These promising practices are intended to be practical replicable strategies that pediatric clinicians can quickly implement within their delivery of telehealth care. Identified promising practices will be published through the Academy’s Telehealth Playbook on

Using the framework below, identify promising practices for your specific area of expertise (CYSHCN, adolescent health, behavioral/mental health, rural and underserved communities). In alignment with the overall grant goal of increasing access to care for all children, please keep in mind the importance of replicability of the practices identified, and strategies utilized within each practice to promote health equity.

Preliminary findings from the project’s needs assessments demonstrate that many pediatric clinicians and practices have rapidly begun to implement telehealth during the COVID-19 pandemic. Therefore, many practical strategies and tips for implementing telehealth may be in the preliminary pilot phase of implementation. While this project aims to highlight outcomes and evaluation findings as much as possible through identified promising practices, we also recognize that not all practices may have outcomes at this stage in the pandemic.

Please submit the framework for each identified promising practices by 2/15/2021 to Erin Weil at Please contact Erin Weil with any questions.

Pennsylvania’s Shenango River Named PA 2021 River of the Year in Public Voting

Winding through Northwestern Pennsylvania, connecting Pymatuning and Shenango lakes with the Beaver River via 82 miles of scenic, peaceful river, the Shenango River has been voted the state’s 2021 River of the Year.  

The public was invited to vote online, choosing from among five waterways nominated across the state. Results were announced jointly today by the Department of Conservation and Natural Resources (DCNR) and the Pennsylvania Organization for Waterways and Rivers (POWR).

Other waterways nominated were the Buffalo Creek, Lehigh River, Loyalhanna Creek and Tunkhannock Creek.

“The River of the Year selection does much more than focus on attributes of the most deserving Shenango, it recognizes the Shenango River Watchers and other supporters who rallied behind it,” said DCNR Secretary Cindy Adams Dunn. “This annual honor recognizes not only our state’s wealth of rivers and streams, but also the dedicated folks who fight to protect them.”

A total of 16,494 votes were cast, with the Shenango River receiving 5,436; Buffalo Creek, 3,079; Lehigh River, 5,287; Loyalhanna Creek, 1,703; and Tunkhannock Creek, 989.

DCNR and POWR will work with the Shenango River Watchers to create a free, commemorative poster celebrating the Shenango River as the 2021 PA River of the Year.

The Shenango River Watchers will receive a $10,000 Leadership Grant to help fund a slate of year-long 2021 River of the Year activities.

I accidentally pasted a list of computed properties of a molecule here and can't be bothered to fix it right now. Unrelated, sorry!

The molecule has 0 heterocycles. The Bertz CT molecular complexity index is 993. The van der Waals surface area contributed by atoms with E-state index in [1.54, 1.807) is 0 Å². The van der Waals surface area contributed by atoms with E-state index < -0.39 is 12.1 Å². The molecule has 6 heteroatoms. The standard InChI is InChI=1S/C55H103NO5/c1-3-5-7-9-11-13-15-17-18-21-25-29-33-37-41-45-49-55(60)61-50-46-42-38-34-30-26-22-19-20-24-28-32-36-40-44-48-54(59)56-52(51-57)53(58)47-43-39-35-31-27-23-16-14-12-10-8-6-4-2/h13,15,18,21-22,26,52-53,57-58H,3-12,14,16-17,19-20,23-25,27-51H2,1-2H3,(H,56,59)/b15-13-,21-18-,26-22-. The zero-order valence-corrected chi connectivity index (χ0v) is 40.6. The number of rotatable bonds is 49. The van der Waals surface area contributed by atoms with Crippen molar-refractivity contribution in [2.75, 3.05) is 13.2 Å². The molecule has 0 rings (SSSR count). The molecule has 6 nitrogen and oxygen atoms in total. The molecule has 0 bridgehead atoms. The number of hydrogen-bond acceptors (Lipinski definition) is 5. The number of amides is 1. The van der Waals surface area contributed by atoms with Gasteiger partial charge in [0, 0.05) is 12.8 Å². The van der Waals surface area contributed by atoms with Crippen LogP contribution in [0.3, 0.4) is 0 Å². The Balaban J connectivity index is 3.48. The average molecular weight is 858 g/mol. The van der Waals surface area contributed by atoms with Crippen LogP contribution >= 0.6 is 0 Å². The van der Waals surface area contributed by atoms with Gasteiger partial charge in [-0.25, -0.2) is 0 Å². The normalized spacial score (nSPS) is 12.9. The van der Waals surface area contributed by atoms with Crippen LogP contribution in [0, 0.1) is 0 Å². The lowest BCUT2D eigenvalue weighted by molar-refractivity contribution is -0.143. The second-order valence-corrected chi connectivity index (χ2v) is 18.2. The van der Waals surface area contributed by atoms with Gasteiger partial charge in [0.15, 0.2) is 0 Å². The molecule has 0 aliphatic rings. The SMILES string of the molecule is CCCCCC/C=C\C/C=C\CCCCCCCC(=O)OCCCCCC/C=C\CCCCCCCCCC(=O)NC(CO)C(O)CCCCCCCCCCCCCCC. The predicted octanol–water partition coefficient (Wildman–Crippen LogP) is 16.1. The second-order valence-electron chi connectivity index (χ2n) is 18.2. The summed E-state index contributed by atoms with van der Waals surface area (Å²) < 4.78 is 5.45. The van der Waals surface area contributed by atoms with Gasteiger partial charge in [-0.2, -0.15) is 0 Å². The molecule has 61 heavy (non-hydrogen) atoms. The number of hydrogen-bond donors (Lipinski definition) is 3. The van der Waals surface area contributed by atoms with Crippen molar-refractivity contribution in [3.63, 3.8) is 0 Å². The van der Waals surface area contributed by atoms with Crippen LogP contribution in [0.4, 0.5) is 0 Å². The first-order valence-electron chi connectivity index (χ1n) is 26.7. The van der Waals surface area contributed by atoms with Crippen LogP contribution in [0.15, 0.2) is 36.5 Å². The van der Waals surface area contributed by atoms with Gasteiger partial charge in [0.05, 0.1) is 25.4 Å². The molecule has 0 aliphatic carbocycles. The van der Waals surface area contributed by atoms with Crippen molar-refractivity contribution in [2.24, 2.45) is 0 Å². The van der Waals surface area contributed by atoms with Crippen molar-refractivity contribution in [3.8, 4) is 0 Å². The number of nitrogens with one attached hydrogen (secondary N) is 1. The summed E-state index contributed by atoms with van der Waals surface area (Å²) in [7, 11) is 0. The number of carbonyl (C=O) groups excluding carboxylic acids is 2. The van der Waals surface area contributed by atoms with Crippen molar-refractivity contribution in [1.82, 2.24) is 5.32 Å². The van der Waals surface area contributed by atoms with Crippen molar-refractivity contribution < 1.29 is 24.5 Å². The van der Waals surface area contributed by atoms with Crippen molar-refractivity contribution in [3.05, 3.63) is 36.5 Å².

Shenango River Watchers was founded in 2001 by a small group of interested and dedicated citizens. The organization began by hosting trash and litter cleanups. Since 2001, it has removed over 1.5 million pounds of trash from the watershed and attracted more than 50 volunteers at each cleanup event. In addition to cleanups, they conduct water quality monitoring and aquatic life surveying. In the last 20 years, Shenango River Watchers has provided outdoor, hands-on environmental learning opportunities for hundreds of students within the watershed through its annual Outdoor Environmental Education Day.

Shenango River Watchers is currently the only organization in Mercer County whose sole focus is on the clean-up, preservation and protection of the Shenango River and its recreational opportunities. Shenango River Watchers host over 20 annual events including two successful sojourns attracting up to 400 paddlers per event; an outdoor environmental education day with over 250 local students; and a 5k race that attracts over 1,200 runners plus spectators. They also partner with other groups to host free recreational workshops such as a fly-casting clinics and introduction to kayaking courses, as well as community hikes, volunteer work days and cleanups. For 20 years the Shenango River Watchers has demonstrated commitment and ability to plan and implement a wide range of events for the benefit of the community and the Shenango River.

“We are thrilled to have the Shenango River chosen as the Pennsylvania River of the Year. This is a great honor, not just for the Shenango River Watchers but for our region as a whole. Thank you to DCNR and POWR for this fabulous opportunity,” said Shenango River Watchers President Dr. Brandi Baros. “Thank you to our volunteers, who have cleaned up 1.5 million pounds of garbage from the river and its watershed and turned a neglected waterway into a paddler’s paradise. Every year we see more and more people come out to enjoy the wondrous recreation opportunities the Shenango has to offer, including kayaking, fishing, hiking, and birdwatching.”

In cooperation with DCNR, selection of public voting choices was overseen by the Pennsylvania Organization for Watersheds and Rivers (POWR), an affiliate of the Pennsylvania Environmental Council.

“POWR would like to commend everyone across the commonwealth for their support for the nominated waterways,” said POWR’s Janet Sweeney. “Enthusiasm for River of the Year continues to grow. This program truly is a wonderful opportunity to showcase all the nominated waterways and the great work being done in Pennsylvania communities on these valuable resources.”

A commemorative River of the Year sojourn is among many paddling trips supported by DCNR and POWR each year. An independent program, the Pennsylvania Sojourn Program, is a unique series of a dozen such trips on the state’s rivers. These water-based journeys for canoeists, kayakers and others raise awareness of the environmental, recreational, tourism and heritage values of rivers. More sojoun information and details on grant applications are offered by POWR.

Learn more about River of the Year.